BOISE, Idaho — As one coach worked late into the night Monday preparing for his school’s NCAA Tournament opener, another coach was kicking back with a cold one.

In Columbus, Ohio State men’s basketball coach Chris Holtmann was meeting with his staff, game-planning for the Buckeyes’ first-round game Thursday against South Dakota State.

No time to rest when working to get a tripped-up program back on its feet.

On the other side of the country, Gonzaga coach Mark Few was relaxing with a frosty beverage, enjoying the majestic view from his home in Spokane, Washington. The Bulldogs were scheduled to play UNC-Greensboro on Thursday, right before the Buckeyes played SDSU.

Plenty of time to rest when your program is working for you.

At about 10 p.m., Holtmann signaled timeout in the midst of strategizing. An idea emerged. "Let’s call Few to find out what we can about South Dakota State, since the Zags played the Jackrabbits last year in the tournament.”

Ring, ring, ring.

Hello?

“Mark, this is Chris Holtmann. Do you have a minute?”

A minute? Few had all night.

Holtmann chuckles when recalling the conversation.

“I said, ‘Mark, what’s going on?' He says, ‘Aw, I’m just drinking a beer, looking at the mountains.’ I said, ‘Mark, I’m here in the office with (assistant coach Ryan Pedon) putting in the game plan. Somehow, something is not right here.’ ”

Holtmann was envious. Who wouldn’t be? Few has taken Gonzaga to the top, including playing for the national championship last season. He has built a perpetual top-10 program, compiling a 534-117 record in 19 seasons. And with an NCAA Tournament opener three days away he was sipping an IPA instead of studying X’s and O’s.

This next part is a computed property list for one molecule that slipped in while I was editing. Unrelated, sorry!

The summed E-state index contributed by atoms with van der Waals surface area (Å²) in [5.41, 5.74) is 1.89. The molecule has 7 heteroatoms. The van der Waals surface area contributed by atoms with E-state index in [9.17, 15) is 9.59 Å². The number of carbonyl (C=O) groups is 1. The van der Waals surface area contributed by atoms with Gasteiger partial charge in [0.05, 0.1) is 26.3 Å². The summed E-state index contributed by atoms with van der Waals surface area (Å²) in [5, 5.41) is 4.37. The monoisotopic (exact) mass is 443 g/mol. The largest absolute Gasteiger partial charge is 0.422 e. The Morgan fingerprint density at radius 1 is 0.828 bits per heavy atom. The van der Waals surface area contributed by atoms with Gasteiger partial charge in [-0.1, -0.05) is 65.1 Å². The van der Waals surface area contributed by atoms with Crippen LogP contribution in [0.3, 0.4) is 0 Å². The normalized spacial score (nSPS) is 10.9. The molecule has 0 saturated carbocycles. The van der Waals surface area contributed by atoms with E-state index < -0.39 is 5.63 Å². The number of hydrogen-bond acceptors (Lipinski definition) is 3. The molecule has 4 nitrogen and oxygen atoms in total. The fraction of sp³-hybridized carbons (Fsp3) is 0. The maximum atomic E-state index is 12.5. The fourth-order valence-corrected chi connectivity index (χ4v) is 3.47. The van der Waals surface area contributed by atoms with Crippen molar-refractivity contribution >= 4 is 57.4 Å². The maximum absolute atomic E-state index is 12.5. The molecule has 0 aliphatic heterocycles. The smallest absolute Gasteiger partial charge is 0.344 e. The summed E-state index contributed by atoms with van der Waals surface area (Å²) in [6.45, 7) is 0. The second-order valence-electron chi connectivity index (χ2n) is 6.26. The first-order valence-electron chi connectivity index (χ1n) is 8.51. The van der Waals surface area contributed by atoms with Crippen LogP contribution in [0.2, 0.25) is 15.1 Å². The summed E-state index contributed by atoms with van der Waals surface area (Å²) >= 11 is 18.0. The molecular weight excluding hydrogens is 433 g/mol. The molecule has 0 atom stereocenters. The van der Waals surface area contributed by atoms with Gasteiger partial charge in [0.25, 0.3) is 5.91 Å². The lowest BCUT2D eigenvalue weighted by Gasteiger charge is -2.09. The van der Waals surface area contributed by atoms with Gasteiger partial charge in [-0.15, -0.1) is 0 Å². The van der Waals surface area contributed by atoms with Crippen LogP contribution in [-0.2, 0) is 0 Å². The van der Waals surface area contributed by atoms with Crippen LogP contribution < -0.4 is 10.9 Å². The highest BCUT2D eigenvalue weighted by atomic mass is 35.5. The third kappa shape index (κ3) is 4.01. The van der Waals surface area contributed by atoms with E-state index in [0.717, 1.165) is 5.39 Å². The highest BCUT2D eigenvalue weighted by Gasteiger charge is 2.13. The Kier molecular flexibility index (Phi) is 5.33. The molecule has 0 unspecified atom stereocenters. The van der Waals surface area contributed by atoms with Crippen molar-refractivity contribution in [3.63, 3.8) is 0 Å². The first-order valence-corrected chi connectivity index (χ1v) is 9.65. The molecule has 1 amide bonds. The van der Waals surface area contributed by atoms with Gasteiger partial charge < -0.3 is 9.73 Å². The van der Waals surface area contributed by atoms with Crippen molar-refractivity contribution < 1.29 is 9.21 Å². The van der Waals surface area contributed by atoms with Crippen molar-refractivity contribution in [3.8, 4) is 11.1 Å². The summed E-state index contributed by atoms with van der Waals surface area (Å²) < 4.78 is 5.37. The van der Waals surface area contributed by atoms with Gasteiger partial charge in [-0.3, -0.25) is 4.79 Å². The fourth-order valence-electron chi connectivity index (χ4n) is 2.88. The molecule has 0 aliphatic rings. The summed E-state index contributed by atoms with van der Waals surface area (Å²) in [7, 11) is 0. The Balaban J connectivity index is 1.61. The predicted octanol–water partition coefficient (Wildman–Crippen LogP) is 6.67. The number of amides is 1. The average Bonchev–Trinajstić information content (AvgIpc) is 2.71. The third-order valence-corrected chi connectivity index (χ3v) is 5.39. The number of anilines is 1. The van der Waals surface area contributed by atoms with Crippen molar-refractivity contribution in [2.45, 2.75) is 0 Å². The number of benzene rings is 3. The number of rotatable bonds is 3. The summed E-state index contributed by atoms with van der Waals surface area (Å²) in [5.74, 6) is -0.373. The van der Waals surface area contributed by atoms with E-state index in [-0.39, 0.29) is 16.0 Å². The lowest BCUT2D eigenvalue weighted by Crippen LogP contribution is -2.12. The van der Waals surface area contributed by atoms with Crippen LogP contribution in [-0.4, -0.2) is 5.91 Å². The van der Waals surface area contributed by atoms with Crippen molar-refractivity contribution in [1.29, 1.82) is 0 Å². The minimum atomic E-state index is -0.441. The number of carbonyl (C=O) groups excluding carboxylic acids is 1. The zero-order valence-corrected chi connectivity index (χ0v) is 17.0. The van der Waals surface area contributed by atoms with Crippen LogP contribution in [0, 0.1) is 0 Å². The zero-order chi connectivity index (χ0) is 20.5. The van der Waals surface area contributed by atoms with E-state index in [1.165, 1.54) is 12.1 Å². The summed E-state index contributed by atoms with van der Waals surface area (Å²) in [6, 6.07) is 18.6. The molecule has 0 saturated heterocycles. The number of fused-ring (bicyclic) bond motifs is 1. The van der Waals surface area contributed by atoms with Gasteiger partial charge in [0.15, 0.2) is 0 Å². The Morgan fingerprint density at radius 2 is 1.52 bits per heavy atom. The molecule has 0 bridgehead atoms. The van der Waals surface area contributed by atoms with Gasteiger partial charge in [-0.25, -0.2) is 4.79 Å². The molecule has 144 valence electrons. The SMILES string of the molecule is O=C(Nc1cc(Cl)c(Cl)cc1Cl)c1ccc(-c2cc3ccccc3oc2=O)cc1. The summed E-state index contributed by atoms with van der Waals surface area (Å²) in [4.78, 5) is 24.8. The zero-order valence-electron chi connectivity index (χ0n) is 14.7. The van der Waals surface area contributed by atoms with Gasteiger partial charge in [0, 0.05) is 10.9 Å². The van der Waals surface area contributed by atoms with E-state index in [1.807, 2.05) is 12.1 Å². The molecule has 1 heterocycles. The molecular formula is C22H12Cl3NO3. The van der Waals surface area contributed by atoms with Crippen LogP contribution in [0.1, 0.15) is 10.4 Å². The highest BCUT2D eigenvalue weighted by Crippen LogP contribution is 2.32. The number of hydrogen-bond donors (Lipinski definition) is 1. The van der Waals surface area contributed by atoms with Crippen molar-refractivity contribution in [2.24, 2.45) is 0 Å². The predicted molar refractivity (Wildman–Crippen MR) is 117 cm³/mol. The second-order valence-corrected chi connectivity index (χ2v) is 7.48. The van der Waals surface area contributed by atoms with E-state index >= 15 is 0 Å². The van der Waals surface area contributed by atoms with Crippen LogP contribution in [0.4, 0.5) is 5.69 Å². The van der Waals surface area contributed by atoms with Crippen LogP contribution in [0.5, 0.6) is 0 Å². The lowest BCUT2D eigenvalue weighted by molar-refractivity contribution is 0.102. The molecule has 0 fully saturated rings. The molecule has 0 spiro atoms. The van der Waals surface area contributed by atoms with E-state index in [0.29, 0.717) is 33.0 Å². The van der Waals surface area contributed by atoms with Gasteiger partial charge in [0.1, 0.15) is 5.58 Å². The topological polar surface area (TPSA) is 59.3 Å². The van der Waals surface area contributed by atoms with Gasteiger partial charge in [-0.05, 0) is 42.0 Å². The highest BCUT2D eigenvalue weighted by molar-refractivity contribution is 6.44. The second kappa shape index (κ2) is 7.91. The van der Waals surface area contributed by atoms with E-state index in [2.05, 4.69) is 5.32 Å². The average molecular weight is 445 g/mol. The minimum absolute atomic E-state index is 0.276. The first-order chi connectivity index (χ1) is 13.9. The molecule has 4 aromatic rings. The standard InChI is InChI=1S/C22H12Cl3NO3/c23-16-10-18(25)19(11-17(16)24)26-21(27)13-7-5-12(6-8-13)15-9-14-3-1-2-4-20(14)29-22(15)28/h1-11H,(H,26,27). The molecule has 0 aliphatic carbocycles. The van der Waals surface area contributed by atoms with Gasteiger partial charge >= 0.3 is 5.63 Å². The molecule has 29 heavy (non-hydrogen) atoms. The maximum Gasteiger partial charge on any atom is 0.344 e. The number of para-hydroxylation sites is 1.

“Don’t get me wrong, he works his fanny off,” Holtmann said. “But he has gotten his program to the point now where it’s rolling. It’s a credit to him and his staff.”

The Buckeyes are not quite rolling, but neither are they reeling. Holtmann inherited a program in early decay and in his first season has cauterized the wound. Next season could be challenging, but No. 5 seed Ohio State is on the right track, which makes Saturday’s second-round game against No. 4 Gonzaga a study in how to improve vs. how to maintain.

The Zags are where the Buckeyes want to be, but Few cautioned to be careful what you wish for. Not that he wants to return to when Gonzaga was a Cinderella, but success has its own struggles.

“I’d say it’s a lot harder to maintain a high level of success. That’s why I have so much respect for Coach Cal (Kentucky's John Calipari) and Duke and North Carolina,” Few said. “Just to be able to stay at that level, because it’s a constant pecking away at you, in every way, shape and form.”

Hard, yes. But harder? Was that just one beer, coach?

Holtmann’s experience of retooling a program is more recent, having improved things at Gardner-Webb and then keeping a good thing going at Butler.

“I think it can get away from you really quick,” Holtmann said of maintaining excellence. “But the climb is exceptionally hard, too, because you’re trying to convince kids, recruits and their families to jump on board when they haven’t quite seen it yet. I don’t know what’s harder. Both are extremely difficult, which is why I have great respect for Gonzaga.”

The feeling is mutual. Few raved about Holtmann as both a coach and person, saying the future of Ohio State hoops is in good hands.

“He’s at the highest level of respect I can give a man and a father and a coach,” Few said. “He’s the real deal.”

Defeat the Zags and the real deal will deserve a frothy draft of his own.

roller@dispatch.com

@rollerCD